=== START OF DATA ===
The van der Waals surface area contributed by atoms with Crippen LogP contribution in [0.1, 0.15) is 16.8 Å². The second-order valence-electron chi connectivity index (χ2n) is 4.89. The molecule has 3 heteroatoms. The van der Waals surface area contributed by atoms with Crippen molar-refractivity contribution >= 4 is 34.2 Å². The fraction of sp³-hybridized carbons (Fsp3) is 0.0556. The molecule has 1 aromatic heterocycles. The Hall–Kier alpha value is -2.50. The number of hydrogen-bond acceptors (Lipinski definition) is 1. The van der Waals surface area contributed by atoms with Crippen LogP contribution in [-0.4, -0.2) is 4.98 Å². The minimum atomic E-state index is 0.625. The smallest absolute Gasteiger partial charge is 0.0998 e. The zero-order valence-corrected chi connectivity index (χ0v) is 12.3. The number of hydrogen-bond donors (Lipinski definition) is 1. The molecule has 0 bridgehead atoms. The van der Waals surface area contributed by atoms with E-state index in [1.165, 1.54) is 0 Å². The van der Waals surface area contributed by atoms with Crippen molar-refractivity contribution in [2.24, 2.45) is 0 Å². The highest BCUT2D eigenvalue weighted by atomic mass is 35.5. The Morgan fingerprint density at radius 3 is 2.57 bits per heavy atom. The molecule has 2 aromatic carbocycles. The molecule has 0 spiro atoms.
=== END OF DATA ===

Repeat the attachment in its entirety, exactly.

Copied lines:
The van der Waals surface area contributed by atoms with Crippen LogP contribution in [0.1, 0.15) is 16.8 Å². The second-order valence-electron chi connectivity index (χ2n) is 4.89. The molecule has 3 heteroatoms. The van der Waals surface area contributed by atoms with Crippen molar-refractivity contribution >= 4 is 34.2 Å². The fraction of sp³-hybridized carbons (Fsp3) is 0.0556. The molecule has 1 aromatic heterocycles. The Hall–Kier alpha value is -2.50. The number of hydrogen-bond acceptors (Lipinski definition) is 1. The van der Waals surface area contributed by atoms with Crippen LogP contribution in [-0.4, -0.2) is 4.98 Å². The minimum atomic E-state index is 0.625. The smallest absolute Gasteiger partial charge is 0.0998 e. The zero-order valence-corrected chi connectivity index (χ0v) is 12.3. The number of hydrogen-bond donors (Lipinski definition) is 1. The molecule has 0 bridgehead atoms. The van der Waals surface area contributed by atoms with E-state index in [1.165, 1.54) is 0 Å². The van der Waals surface area contributed by atoms with Crippen molar-refractivity contribution in [2.24, 2.45) is 0 Å². The highest BCUT2D eigenvalue weighted by atomic mass is 35.5. The Morgan fingerprint density at radius 3 is 2.57 bits per heavy atom. The molecule has 2 aromatic carbocycles. The molecule has 0 spiro atoms.